This Michigan City Smokes More Weed Than Any Other City in the United States


In the middle of Michigan, an unexpected trend has emerged, establishing one community as the hub of cannabis usage in the United States. This unanticipated discrepancy reflects a societal change and changing views regarding marijuana usage.

While cannabis legalization continues to transform the landscape, one Michigan city emerges as a hub where locals embrace the green revolution with unrivaled excitement.

Examining the elements that contribute to this phenomenon reveals a complex convergence of social, economic, and regulatory dynamics, which reflect wider societal developments and the influence of the emerging cannabis sector on local communities. Explore the peculiar environment in which cannabis culture thrives.

Ann Arbor: The Cannabis Capital of Michigan

Anderson Economic Group, a consulting organization that monitors the cannabis business, found that Ann Arbor had the greatest cannabis usage per capita in Michigan. According to the report, Ann Arbor residents consumed around 13.8 metric tons of cannabis in 2020, averaging 10.8 grams per person. This is more than double the state’s average of 4.7 grams per individual.

Ann Arbor has the longest history of cannabis legalization in Michigan. The city decriminalized marijuana possession in 1972, becoming the first in the state to do so. Ann Arbor voters supported a resolution in 2004 that designated marijuana as the lowest priority for law enforcement, enabling adults to consume cannabis without fear of prosecution. Ann Arbor is one of the first communities in Michigan to legalize recreational marijuana sales in 2018, after the passage of Proposal 1.

Ann Arbor is home to the University of Michigan, which is one of the largest and most prominent public institutions in the country. The institution is known for having a liberal and progressive college with a vibrant student activism culture. The institution also holds the annual Hash Bash, a gathering that celebrates cannabis culture and promotes marijuana liberalization. Thousands of people attend the event each year, including celebrities, politicians, and performers.

Other Cities With High Cannabis Consumption

Ann Arbor isn’t the only city in Michigan that enjoys marijuana. Anderson Economic Group’s analysis also listed the top ten cities in Michigan for cannabis usage per capita in 2020. Here’s the list:

  • Ann Arbor: 10.8 g per person.
  • Detroit: 7.6 g/person.
  • Lansing: 6.9 g per person.
  • Grand Rapids: 6.2 g per person.
  • Flint: 5.9 g per person.
  • Kalamazoo: 5.8 g/person.
  • Saginaw: 5.6 g per person.
  • Muskegon: 5.5 g/person
  • Battle Creek: 5.3 g per person.
  • Jackson: 5.2 g per person.

The survey also calculated each city’s overall cannabis use based on population and per capita use. These are the results:

  • Detroit: 46.8 metric tons.
  • Ann Arbor: 13.8 metric tonnes.
  • Grand Rapids: 12.9 metric tonnes.
  • Lansing: 8.5 metric tonnes.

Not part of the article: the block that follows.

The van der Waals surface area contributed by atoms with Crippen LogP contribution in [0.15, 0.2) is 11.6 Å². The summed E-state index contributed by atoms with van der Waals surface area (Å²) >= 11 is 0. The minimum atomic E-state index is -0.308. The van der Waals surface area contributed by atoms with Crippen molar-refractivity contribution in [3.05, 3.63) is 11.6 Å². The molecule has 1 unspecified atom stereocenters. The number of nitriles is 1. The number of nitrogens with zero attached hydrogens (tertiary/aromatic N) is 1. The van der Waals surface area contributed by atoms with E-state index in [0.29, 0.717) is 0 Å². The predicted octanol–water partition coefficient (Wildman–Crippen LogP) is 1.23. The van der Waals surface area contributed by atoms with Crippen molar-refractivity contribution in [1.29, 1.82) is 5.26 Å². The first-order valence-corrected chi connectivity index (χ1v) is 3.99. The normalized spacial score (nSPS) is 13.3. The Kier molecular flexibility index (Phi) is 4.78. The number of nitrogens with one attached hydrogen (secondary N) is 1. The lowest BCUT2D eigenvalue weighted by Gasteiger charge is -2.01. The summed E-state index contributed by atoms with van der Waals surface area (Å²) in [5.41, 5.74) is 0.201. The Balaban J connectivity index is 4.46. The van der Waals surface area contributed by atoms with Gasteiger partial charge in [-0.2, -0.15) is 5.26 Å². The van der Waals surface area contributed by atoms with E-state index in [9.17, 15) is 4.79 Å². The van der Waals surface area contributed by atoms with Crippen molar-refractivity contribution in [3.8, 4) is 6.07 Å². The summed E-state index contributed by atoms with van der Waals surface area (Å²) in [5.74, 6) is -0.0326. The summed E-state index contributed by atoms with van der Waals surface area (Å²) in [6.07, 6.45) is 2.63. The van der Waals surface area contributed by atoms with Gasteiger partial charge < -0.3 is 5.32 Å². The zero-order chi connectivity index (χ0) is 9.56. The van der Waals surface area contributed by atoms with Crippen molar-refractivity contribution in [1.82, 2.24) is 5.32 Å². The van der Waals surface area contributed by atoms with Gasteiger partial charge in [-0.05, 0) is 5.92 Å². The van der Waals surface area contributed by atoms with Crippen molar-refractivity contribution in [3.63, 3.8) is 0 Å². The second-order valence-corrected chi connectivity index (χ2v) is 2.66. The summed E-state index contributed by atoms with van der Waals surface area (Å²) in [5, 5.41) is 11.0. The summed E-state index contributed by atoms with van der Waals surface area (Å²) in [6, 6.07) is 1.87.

• Flint: 5.8 metric tonnes.
  • Kalamazoo: 4.8 metric tonnes.
  • Saginaw: 3.1 metric tons.
  • Muskegon: 2.9 metric tonnes.
  • Battle Creek: 2.7 metric tonnes
  • Jackson: 2.6 metric tons.

The cannabis sector in Michigan is anticipated to expand even more in the coming years, as more consumers and businesses enter the market. Anderson Economic Group predicts that overall cannabis use in Michigan will climb from 94 metric tons in 2020 to 118 metric tons in 2025. The research also predicts that legal cannabis sales in Michigan will total $3.1 billion by 2025, up from $1.8 billion in 2021.

Michigan’s cannabis industry is getting more diversified and competitive as new products and brands emerge. Headset, a data analytics business that follows the cannabis sector, said that the most popular product categories in Michigan in 2021 were flowers (53%), vape pens (19%), and edibles (13%). However, the survey stated that other categories, including as pre-rolls, concentrates, and drinks, were gaining popularity and market share.

The cannabis sector in Michigan also generates job opportunities and tax money for the state and municipal governments. According to Leafly, a cannabis media and information platform, the cannabis sector in Michigan employed 18,078 full-time equivalents in 2020, up from 9,216 in 2019. The survey also anticipated that the cannabis sector in Michigan will earn $169 million in tax revenue in 2020, up from $56 million in 2019.


Ann Arbor, Michigan emerges as the cannabis capital, with the greatest per capita use in the state. Anchored by a progressive history of marijuana legalization dating back to 1972, the city presents the annual Hash Bash to showcase its strong cannabis culture.

Other Michigan communities, including Detroit, Lansing, and Grand Rapids, have embraced marijuana, demonstrating the industry’s statewide significance. Michigan’s cannabis industry is expected to develop rapidly, reaching $3.1 billion in sales by 2025, creating economic possibilities, tax income, and employment creation, strengthening marijuana’s ubiquitous effect on the state’s social and economic landscapes.

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